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In all its ag glory, California State Fair opens Friday

Emphasis will be on food with return of festival; visit master gardeners at The Farm

The Farm features dozens of crops grown in California as well as the Insect Pavilion and the UCCE Sacramento County master gardeners' booth.

The Farm features dozens of crops grown in California as well as the Insect Pavilion and the UCCE Sacramento County master gardeners' booth. Photo courtesy California State Fair

What’s happening down on The Farm? Find out when the California State Fair and Food Festival returns Friday for its annual agricultural celebration of the Golden State.

From July 14 through 30, the fair will fill Cal Expo with such traditional favorites as nightly concerts and livestock exhibitions. With an emphasis on food, dozens of creative food vendors will participate in the fest, which includes a competition for Best Fair Food. (The 2022 Best of Fair winner: Country Fair Cinnamon Rolls’ Caramel Crunch Cinnamon Roll.) In addition, cooking challenges and demonstrations will be held daily.

Also back this summer is the 3-1/2-acre California State Fair Farm, a growing display of California’s top crops. More than 70 California-grown crops are featured along with water-wise tips and gardening advice.

Once again, the UC Cooperative Extension Master Gardeners of Sacramento County will be stationed at a booth in the middle of The Farm to answer patrons’ questions.

Our expected heat this weekend has already taken a toll on the State Fair’s schedule. The State Fair’s thoroughbred horse racing meet, a fair staple for generations, was supposed to open Friday afternoon. But with an excessive heat watch in effect through Monday night, racing for Friday, Saturday and Sunday has been canceled. Instead, racing will start on July 21.

Friday’s high temperature is expected to be 106 degrees, says the National Weather Service. Saturday’s forecast high is 110 degrees; Sunday, 108.

Cal Expo is located at 1600 Exposition Blvd., Sacramento. Fair hours are 11 a.m. to 10 p.m. Mondays-Thursdays; 10 a.m.-10 p.m. Fridays-Sundays. Online advance admission tickets are $16. Senior admission (age 62 and up) is $12. Youth admission (ages 5-12) is $10. Children age 4 and younger admitted free. Parking: $15.

Details and advance admission tickets:


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Dig In: Garden Checklist for week of April 7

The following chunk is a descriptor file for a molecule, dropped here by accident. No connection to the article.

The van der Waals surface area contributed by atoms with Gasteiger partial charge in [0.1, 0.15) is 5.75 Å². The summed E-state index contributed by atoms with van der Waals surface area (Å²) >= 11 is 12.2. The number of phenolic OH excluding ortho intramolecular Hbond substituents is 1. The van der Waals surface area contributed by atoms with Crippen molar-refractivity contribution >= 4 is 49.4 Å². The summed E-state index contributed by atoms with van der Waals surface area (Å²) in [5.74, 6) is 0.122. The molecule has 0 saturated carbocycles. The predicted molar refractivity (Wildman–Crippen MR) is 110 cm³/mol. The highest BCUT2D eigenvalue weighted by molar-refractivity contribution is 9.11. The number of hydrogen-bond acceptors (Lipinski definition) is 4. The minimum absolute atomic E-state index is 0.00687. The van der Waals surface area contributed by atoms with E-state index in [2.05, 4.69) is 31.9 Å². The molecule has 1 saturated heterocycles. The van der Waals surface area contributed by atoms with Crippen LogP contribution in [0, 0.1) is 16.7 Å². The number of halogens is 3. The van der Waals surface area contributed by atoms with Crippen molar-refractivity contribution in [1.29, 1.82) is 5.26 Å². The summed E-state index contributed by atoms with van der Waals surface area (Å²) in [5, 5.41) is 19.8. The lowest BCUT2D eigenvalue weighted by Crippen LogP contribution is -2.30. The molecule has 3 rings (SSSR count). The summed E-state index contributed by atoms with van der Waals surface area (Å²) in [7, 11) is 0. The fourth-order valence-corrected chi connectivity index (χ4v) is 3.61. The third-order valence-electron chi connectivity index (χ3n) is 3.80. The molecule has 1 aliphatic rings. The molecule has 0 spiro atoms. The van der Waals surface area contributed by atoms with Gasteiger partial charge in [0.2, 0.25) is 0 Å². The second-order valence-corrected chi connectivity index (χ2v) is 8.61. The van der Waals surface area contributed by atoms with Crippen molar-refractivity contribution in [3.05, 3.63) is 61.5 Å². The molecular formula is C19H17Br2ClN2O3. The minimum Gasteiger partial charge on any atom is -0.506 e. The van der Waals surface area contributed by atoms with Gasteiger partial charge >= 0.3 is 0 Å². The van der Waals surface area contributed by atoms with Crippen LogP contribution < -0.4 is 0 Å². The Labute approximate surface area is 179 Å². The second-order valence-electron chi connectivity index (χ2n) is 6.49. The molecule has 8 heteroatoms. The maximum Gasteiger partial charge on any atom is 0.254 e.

The warm wave coming this week will shift weeds into overdrive. Get to work!

* Weed, weed, weed! Whack them before they flower.

* Mulch around plants to conserve moisture and control weeds.

* Smell orange blossoms? Feed citrus trees with a low dose of balanced fertilizer (such as 10-10-10) during bloom to help set fruit. Keep an eye out for ants.

* Apply slow-release fertilizer to the lawn.

* Thoroughly clean debris from the bottom of outdoor ponds or fountains.

* Spring brings a flush of rapid growth, and that means your garden is really hungry. Feed shrubs and trees with a slow-release fertilizer. Or mulch with a 1-inch layer of compost.

* Azaleas and camellias looking a little yellow? If leaves are turning yellow between the veins, give them a boost with chelated iron.

* Trim dead flowers but not leaves from spring-flowering bulbs such as daffodils and tulips. Those leaves gather energy to create next year's flowers. Also, give the bulbs a fertilizer boost after bloom.

* Pinch chrysanthemums back to 12 inches for fall flowers. Cut old stems to the ground.

* From seed, plant beans, beets, cantaloupes, carrots, corn, cucumbers, melons, radishes and squash. Plant onion sets.

* In the flower garden, plant seeds for asters, cosmos, celosia, marigolds, salvia, sunflowers and zinnias. Transplant petunias, zinnias, geraniums and other summer bloomers.

* Plant perennials and dahlia tubers for summer bloom. April is about the last chance to plant summer bulbs, such as gladiolus and tuberous begonias.

* Transplant lettuce and cabbage seedlings.

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